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Towards a "Principles First Approach" in Europe's China Policy

Drawing lessons from the Covid-19 crisis

Edited by Mikko Huotari, Jan Weidenfeld and Claudia Wessling

2020 was meant to be the year in which decisive progress was made in EU-China relations. It all came different: The coronavirus pandemic has exposed growing tensions in EU-China relations and served as a wake-up call for European decision makers and wider publics of their deep interdependence with China and of the resulting vulnerabilities. At the same time, China’s National Security Law in Hong Kong and human rights violations in Xinjiang have further increased tensions. 

MERICS' analysts have made the ongoing shifts in EU China policy the focus of the the latest MERICS Paper on China "Towards a ‘principles first approach’ in Europe China policy – Drawing lessons from the Covid-19 crisis”. They conclude, among others, that current developments in EU China relations are a culmination of trends that have been visible for some time: “Disillusionment with China has been growing across Europe for years, as policy makers and negotiators have found it increasingly difficult to find common ground with Chinese counterparts.”  

You can read this MERICS Paper on China online below or download  a PDF version here:

Introduction: Pursuing a principles-first approach in EU China policy (Mikko Huotari and Jan Weidenfeld)

European China policy needs to be grounded in a sober recognition of China’s frequent and sustained non-convergence with principles, values and best practices that underpin the European project and liberal-democratic market economies in the OECD world. Effective EU China policy will require swifter and more decisive leadership, and the creation of ad-hoc coalitions that are able to advance decisions quickly. Read more

Key graphics: Mapping EU-China interdependencies

The EU, its member states and China entertain close relations on different levels of politics, the economy and society. Explore our graphics chapter to learn more about EU-China relations, economic interdependencies and risky interconnectedness. Read more


Chapter 1: Protecting the EU’s political sovereignty and unity (Lucrezia Poggetti)

The Chinese party state is firmly intent on shaping public opinion and decision making in the EU. Critical challenges for Europe include the spread of Chinese propaganda and disinformation in Europe, the capture of elites who act as opinion shapers within European society, and self-censorship by those who shape European public perceptions of China. Read more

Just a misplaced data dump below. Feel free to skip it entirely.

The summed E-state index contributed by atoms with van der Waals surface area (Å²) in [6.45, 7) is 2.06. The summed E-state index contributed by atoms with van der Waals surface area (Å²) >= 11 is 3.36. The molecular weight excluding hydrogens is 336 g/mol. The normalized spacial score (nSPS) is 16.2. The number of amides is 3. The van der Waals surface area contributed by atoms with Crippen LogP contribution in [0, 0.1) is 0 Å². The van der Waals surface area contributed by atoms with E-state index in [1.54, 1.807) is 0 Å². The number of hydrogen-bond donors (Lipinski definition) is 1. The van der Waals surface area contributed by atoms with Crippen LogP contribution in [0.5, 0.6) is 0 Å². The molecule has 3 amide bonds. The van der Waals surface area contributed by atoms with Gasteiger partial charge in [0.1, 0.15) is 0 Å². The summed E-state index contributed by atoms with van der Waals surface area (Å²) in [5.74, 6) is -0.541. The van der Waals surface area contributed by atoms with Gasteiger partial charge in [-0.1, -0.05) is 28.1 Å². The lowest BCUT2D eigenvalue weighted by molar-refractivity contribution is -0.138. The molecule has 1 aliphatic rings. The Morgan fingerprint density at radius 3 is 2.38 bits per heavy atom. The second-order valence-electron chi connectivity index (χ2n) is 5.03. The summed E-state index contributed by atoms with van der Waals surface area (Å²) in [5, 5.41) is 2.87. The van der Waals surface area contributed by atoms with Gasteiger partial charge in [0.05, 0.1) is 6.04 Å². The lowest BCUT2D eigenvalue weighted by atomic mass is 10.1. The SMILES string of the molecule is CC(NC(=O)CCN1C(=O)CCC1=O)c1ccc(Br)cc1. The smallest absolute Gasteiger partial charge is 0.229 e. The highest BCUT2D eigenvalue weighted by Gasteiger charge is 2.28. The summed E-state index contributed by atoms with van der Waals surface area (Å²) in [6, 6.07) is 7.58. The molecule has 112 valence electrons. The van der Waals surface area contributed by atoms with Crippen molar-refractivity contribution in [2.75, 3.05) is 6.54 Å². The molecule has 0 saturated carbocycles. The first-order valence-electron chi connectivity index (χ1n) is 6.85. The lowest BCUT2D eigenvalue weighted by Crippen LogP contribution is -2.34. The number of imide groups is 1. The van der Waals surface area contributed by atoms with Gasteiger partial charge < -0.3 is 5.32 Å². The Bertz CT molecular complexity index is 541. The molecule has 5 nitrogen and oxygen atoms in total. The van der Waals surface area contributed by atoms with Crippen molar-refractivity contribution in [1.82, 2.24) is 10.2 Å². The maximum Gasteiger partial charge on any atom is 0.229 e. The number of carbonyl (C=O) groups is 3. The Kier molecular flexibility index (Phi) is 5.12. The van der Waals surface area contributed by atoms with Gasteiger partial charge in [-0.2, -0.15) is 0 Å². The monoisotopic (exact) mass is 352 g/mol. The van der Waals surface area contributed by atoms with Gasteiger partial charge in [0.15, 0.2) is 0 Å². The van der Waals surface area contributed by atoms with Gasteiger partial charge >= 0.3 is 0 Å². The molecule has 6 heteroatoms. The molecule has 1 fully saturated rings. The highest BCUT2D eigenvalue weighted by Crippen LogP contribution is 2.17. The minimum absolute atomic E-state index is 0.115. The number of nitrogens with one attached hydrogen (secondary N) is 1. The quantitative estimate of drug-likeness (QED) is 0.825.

Chapter 2: Safe interdependence: Managing economic vulnerabilities (Caroline Meinhardt)

The supply chain disruptions caused by Covid-19 and the severity of their impact on Europeans’ health and livelihood have heightened existing concerns about Europe’s economic dependence on China. At the same time, China is increasingly leveraging its importance as a supplier of sought-after goods for economic coercion by means of threats and retaliation. Europe therefore has to systematically reassess its interdependencies. Read more


Chapter 3: Competing with China in the digital age (Rebecca Arcesati)

For Europe, economic competition with China is increasingly playing out in the digital domain and new technologies. Policymakers have begun to address China’s drive towards self-reliance and global leadership in key technologies. Going forward they will have to integrate previously marginal issues, such as the use of foreign research collaboration as an industrial policy tool and China’s standardization strategy for ICT and emerging technologies. Read more

Chapter 4: Advancing liberal multilateralism (Mikko Huotari and Katja Drinhausen)

Liberal multilateralism will not survive 2020 unscathed –a key reason being China’s corrosive impact. Despite Beijing’s claims to be a standard-bearer for global multilateralism, China’s actual approach is likely to clash more frequently and in more fundamental ways with OECD principles and European interests. Beijing might recognize multilateral forums as valuable tools, but it does not accept the validity of universal rules and principles imposed on nations. Read more


Chapter 5: Delivering Global Public Goods (Nis Grünberg and Thomas des Garets Geddes)

The EU will increasingly find that China is eager to shape the provision of Global Public Goods (GPGs). As the largest emitter of CO2, Beijing needs to take on bigger responsibilities in global climate action. On questions of global health and climate, cooperation with China will, however, be hampered and frustrating given growing distrust in other arenas, shifting domestic priorities, global power politics and political differences. Read more

Chapter 6: Engaging in effective geopolitical competition (Helena Legarda)

The coronavirus pandemic has provided Beijing with an opportunity to further expose and exploit vulnerabilities in the already strained Western-dominated global order. In the upcoming years, China will pose challenges to Europe in the Western Balkans and the MENA region, the Indo-Pacific, and increasingly in the Arctic. The EU must limit China’s geopolitical drive where necessary and contain it where possible while seizing opportunities that shape Chinese behavior. Read more

Editorial team: Claudia Wessling, Director Publications, MERICS, Janet Anderson, Freelance editor
Graphics: Alexandra Hinrichs, Graphic designer, MERICS
Header illustration: Anton Ohlow



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